1. These items would make a great gift to take to your family the next time you visit them. First of all their budgets are limited in most cases and they may be too proud to ask for things like this.

2. Water, please make sure the cans of water have lids that can be opened by the elderly. Man, some of those bottles are so hard to open. My favorite choice for stored water is: Blue Can – Premium Emergency Drinking Water These cans have the best tasting water and they last 50 years. These come in a box and fit nicely under a bed, in a closet or on a shelf. If the water is turned off because of tainted water or a disaster we all need water. The very minimum is four gallons per person per day for me. I get thirsty just thinking about the water getting shut off. Yikes.

Read More of My Articles  25 Things You Need For The Next Disaster

3. Food is critical even if they live in a care center because if the roads are damaged or the grocery stores are empty those care centers will be unable to feed the residents after a few days. If you have a loved one living alone they may not even think about having a few shelf-stable items in the pantry. Or they may not even have a pantry. If you can take at least seven days worth of food that you know they would eat, do it today, not tomorrow. Trust me, you will feel so much better knowing they have a few items to eat. If you can afford 30 days worth of food, that’s even better. Prepackaged items are best that taste good without needing to be cooked. Grab some snack packages like tuna and crackers, pretzels and cheese. Walk down the supermarket aisles and grab a few items that do not need to be prepared. Throw in a can opener, just giving you the heads up here.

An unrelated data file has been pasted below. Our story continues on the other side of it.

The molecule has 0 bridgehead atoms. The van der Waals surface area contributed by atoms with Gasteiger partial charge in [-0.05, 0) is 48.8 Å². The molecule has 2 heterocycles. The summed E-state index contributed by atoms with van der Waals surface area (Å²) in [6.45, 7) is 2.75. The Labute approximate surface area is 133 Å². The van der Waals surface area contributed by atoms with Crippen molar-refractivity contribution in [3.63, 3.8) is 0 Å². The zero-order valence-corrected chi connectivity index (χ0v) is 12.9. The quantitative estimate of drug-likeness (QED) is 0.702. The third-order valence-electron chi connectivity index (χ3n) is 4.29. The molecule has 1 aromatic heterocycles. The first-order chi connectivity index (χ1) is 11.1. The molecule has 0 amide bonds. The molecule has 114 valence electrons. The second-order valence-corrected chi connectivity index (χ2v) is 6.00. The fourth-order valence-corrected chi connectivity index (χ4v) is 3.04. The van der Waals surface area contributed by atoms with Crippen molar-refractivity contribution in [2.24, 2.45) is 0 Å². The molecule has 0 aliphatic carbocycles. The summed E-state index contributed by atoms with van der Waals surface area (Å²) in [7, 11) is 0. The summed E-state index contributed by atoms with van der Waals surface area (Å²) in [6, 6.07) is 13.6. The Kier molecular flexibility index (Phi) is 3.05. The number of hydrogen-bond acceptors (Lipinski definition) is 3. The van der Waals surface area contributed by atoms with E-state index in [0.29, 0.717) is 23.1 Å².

4. Flashlights, solar or battery, just remember to give them extra batteries to store in a safe place. Place the bed pouch indicated above in their bedroom and put the flashlight in it. They will love it, the security of having light at their fingertips is calming and reassuring.

5. Cash and coins, there is something about having hard cash and coins in your possession. The ATM’s and banks will not work if the power is out for an extended amount of time.